October 2020 NextGen Leaders Security Delegation
October 15–December 10, 2020
The October 2020 Security Delegation of the U.S.-ROK Next Generation Leaders Program (NextGen) included fifteen rising Asia policy professionals and was one of the inaugural virtual delegations to connect the U.S. and Republic of Korea (ROK) policy communities while navigating the risks of the Covid-19 pandemic. Led by John Park (Harvard University), with the assistance of NBR’s Alison Szalwinski, Julia Oh, Melissa Newcomb, and Olivia Truesdale, participants met with U.S. and South Korean government officials to discuss security issues and South Korean foreign policy.
At the mid-October kickoff meeting for the Security Delegation, delegation participants were introduced to NBR and KF programs, and Senior Expert John Park shared background information on US-ROK security issues with participants. Delegation participants also had the opportunity to introduce themselves and become acquainted with their cohort.
The delegation met first with the U.S. Embassy in Seoul’s country team, consisting of Ambassador Harry Harris, senior adviser Shaun Kim, and Embassy section heads. At the briefing, participants learned about key issues in U.S.-ROK relations, including challenges in the bilateral relationship and U.S. policy toward South Korea and Asia, as well as public opinion regarding the U.S.-ROK alliance.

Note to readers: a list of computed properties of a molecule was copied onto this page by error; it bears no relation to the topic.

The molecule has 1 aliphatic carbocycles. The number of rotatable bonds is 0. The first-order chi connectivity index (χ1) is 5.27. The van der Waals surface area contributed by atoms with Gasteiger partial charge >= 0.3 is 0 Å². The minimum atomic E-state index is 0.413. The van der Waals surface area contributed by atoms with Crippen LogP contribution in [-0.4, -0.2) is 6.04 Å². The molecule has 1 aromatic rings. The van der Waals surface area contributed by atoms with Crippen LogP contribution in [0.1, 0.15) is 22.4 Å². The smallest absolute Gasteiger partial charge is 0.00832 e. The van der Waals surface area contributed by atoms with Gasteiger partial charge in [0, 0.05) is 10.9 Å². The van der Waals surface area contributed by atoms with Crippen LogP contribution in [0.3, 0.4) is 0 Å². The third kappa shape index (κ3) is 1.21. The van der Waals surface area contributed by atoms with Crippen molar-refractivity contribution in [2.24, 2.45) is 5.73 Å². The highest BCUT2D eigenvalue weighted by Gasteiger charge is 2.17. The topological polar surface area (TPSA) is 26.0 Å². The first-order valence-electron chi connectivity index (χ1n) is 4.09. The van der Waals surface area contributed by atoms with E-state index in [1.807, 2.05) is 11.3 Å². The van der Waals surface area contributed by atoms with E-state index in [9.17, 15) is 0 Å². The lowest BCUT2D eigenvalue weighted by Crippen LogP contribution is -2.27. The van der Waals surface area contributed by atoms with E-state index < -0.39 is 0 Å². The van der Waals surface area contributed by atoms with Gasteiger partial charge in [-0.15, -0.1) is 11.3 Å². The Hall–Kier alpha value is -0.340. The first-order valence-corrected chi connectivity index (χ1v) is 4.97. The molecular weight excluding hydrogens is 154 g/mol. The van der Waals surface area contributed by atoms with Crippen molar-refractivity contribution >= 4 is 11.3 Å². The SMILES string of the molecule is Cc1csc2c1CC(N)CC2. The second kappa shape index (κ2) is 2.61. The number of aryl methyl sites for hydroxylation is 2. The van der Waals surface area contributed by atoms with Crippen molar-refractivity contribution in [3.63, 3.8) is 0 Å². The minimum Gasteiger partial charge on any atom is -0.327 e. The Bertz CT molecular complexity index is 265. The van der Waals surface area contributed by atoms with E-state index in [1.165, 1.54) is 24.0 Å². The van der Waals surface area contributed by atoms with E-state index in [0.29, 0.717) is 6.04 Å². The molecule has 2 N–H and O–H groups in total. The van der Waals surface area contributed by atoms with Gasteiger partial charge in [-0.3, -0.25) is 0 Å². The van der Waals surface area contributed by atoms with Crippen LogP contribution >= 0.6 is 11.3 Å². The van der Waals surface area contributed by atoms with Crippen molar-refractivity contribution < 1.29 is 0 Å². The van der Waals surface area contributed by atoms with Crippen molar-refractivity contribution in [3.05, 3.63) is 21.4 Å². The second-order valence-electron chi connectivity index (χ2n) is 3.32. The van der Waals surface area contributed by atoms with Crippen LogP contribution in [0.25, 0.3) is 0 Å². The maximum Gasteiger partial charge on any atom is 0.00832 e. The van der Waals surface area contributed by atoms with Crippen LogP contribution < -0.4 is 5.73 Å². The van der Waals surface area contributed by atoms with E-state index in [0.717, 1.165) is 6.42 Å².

The Security Delegation also met with the nonprofit organization Liberty in North Korea (LiNK) in late October. The delegations met with South Korea director Sokeel Park and North Korean defector and Korea University student Geum Hyok Kim to discuss human rights in North Korea and inter-Korean relations. Points of discussion included DPRK government enforcement of ideological and isolationist policies and ways individuals evade these controls to bring information, goods, and money into the DPRK.
The third Security Delegation briefing was with the United States Forces Korea (USFK) and was led by Vice Admiral Stuart Campell Mayer, who serves as the Deputy Commander of the United Nations Command. VADM Campbell Mayer was joined by four of his colleagues: North Korea analyst Joseph M. Monette, Deputy Director of Operation COL John V. Bartoli, COL Shawn P. Creamer of the finance and policy unit, and Michael M. Bosack of the Military Armistice Commission. At the briefing, the delegation participants learned about the USFK command structure, the Korean Armistice Agreement, and important defense and security issues in Asia.
Following the U.S. presidential election, Laura Bicker (BBC), Dr. John Delury (Yonsei University), Dr. Jiyoon Kim (Korean TV network TBS FM) and Dr. David Tully (Department of State) met with the Security Delegation for a panel discussion on the implications of the election results for the U.S.-ROK relationship.